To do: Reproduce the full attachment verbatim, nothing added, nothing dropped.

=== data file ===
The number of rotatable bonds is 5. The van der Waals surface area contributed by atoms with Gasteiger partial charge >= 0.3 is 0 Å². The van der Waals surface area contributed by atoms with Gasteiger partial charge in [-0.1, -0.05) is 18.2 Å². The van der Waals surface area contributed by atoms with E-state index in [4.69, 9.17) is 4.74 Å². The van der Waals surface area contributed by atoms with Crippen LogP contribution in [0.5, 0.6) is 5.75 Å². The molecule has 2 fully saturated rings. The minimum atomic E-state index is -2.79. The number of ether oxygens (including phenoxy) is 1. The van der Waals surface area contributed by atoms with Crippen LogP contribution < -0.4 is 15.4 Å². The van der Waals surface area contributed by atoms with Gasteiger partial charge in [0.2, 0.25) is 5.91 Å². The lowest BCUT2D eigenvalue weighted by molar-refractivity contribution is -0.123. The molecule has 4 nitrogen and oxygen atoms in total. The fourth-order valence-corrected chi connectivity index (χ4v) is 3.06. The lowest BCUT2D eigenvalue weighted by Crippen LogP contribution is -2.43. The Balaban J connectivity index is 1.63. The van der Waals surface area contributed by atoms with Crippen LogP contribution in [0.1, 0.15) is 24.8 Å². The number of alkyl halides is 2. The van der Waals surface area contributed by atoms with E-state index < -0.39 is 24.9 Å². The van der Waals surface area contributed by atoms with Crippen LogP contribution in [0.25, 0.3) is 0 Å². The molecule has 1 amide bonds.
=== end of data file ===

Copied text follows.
The number of rotatable bonds is 5. The van der Waals surface area contributed by atoms with Gasteiger partial charge >= 0.3 is 0 Å². The van der Waals surface area contributed by atoms with Gasteiger partial charge in [-0.1, -0.05) is 18.2 Å². The van der Waals surface area contributed by atoms with E-state index in [4.69, 9.17) is 4.74 Å². The van der Waals surface area contributed by atoms with Crippen LogP contribution in [0.5, 0.6) is 5.75 Å². The molecule has 2 fully saturated rings. The minimum atomic E-state index is -2.79. The number of ether oxygens (including phenoxy) is 1. The van der Waals surface area contributed by atoms with Crippen LogP contribution < -0.4 is 15.4 Å². The van der Waals surface area contributed by atoms with Gasteiger partial charge in [0.2, 0.25) is 5.91 Å². The lowest BCUT2D eigenvalue weighted by molar-refractivity contribution is -0.123. The molecule has 4 nitrogen and oxygen atoms in total. The fourth-order valence-corrected chi connectivity index (χ4v) is 3.06. The lowest BCUT2D eigenvalue weighted by Crippen LogP contribution is -2.43. The Balaban J connectivity index is 1.63. The van der Waals surface area contributed by atoms with Crippen LogP contribution in [0.1, 0.15) is 24.8 Å². The number of alkyl halides is 2. The van der Waals surface area contributed by atoms with E-state index < -0.39 is 24.9 Å². The van der Waals surface area contributed by atoms with Crippen LogP contribution in [0.25, 0.3) is 0 Å². The molecule has 1 amide bonds.